2014 MTV Video Music Awards Denies That It’s 30 Years Old, Ignores Its Own Anniversary During Telecast

Dan Ackroyd & Bette Midler hosted the very first Video Music Awards show 30 years ago in 1984, a fact completely skipped over by the show this year

Dan Ackroyd & Bette Midler hosted the very first VMAs 30 years ago in 1984, a fact completely skipped over by MTV

The August 24, 2014 broadcast of the MTV Video Music Awards was a performance packed extravaganza as always, with notable performances by Beyonce and Taylor Swift. Strangely enough, though, the telecast and second-screen content completely ignored the fact that this was the 30th anniversary of the first VMA’s in 1984, broadcast from Radio City Music Hall.

That year, the Cars took home the Moonman for Best Video of the Year, and the show closed out with Ray Parker Jr. joining Ackroyd onstage for the song “Ghostbusters”. Quite a difference from the amazing 14-song medley from Beyonce, no doubt, but other moments showed the vast chasm between the MTV of the past and the one we are saddled with now.

When Snoop Dogg and Gwen Stefani opened up the top of the show, both mentioned their careers as if they were speaking about a World War II museum. Also, Snoop’s old Death Row boss Suge Knight had been shot the night before, and that didn’t make it into the Doggfather’s comments at all. Stefani also missed a golden opportunity to comment on Charli XCX’s vocal on Iggy Azalea’s massive hit “Fancy,” which clearly references her vocal style.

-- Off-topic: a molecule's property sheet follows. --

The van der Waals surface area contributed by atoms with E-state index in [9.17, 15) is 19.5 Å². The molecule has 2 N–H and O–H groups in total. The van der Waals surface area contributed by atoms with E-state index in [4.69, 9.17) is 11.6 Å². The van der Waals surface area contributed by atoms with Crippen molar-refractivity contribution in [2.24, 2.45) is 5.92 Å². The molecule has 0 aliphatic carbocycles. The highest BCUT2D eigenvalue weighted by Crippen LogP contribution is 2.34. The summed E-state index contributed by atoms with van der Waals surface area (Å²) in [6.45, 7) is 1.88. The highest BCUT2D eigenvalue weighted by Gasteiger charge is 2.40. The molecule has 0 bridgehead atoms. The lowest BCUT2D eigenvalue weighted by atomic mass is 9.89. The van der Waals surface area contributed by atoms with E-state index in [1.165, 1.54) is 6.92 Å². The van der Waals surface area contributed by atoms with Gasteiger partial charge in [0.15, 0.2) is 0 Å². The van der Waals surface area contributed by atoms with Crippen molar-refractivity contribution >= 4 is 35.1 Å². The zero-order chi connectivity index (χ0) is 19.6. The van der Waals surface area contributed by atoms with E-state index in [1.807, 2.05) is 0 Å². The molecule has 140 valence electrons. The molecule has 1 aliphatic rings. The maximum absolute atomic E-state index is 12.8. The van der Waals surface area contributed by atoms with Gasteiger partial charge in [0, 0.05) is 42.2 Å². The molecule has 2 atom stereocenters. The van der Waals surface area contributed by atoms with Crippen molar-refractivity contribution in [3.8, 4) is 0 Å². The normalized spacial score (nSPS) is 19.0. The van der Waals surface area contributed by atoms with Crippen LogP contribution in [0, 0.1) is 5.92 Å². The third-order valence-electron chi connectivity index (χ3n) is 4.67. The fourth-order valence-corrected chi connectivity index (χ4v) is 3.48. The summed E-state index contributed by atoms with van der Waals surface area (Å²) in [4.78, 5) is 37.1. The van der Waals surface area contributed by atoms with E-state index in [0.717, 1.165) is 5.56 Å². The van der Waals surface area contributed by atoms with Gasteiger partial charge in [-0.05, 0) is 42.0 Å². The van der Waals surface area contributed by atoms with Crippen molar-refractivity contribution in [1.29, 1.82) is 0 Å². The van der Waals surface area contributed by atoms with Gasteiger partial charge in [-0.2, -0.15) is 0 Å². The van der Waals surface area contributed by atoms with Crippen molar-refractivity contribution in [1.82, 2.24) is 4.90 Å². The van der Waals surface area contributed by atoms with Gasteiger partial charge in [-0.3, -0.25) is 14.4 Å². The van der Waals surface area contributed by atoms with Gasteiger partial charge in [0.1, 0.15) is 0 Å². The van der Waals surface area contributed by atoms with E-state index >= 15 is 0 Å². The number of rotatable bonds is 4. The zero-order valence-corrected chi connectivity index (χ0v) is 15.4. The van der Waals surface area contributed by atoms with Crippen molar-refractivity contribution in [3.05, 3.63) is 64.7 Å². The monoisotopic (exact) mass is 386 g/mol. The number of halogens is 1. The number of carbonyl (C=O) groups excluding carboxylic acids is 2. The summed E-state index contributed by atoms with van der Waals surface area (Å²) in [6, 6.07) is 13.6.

Also, Jim Carrey and Jeff Daniels appeared as award presenters, looking like two guys too old to be hanging at the club. The irony of this is that Carrey provided one of the greatest VMA moments ever.

So between that and the multi-camera second screen content that just succeeded in busting all the audience members texting during performances and speeches, the night was a snooze. And with a strange and slight tribute to Robin Williams, it just felt like this year’s VMAs couldn’t figure out what it was.

Unfortunately, it didn’t address the fact that the show is now 30 years old because MTV always thinks of itself as the arbiter of youth culture, and a 30th anniversary doesn’t help. I guess if Taylor Swift has a giant “1989” prop on stage, there’s no room for 1984 anyway.

It’s just another example of how MTV, between reality TV and self-immolating denial, lost its way and may never find its way back. This used to be music television, and now what is it? Not even MTV knows anymore.


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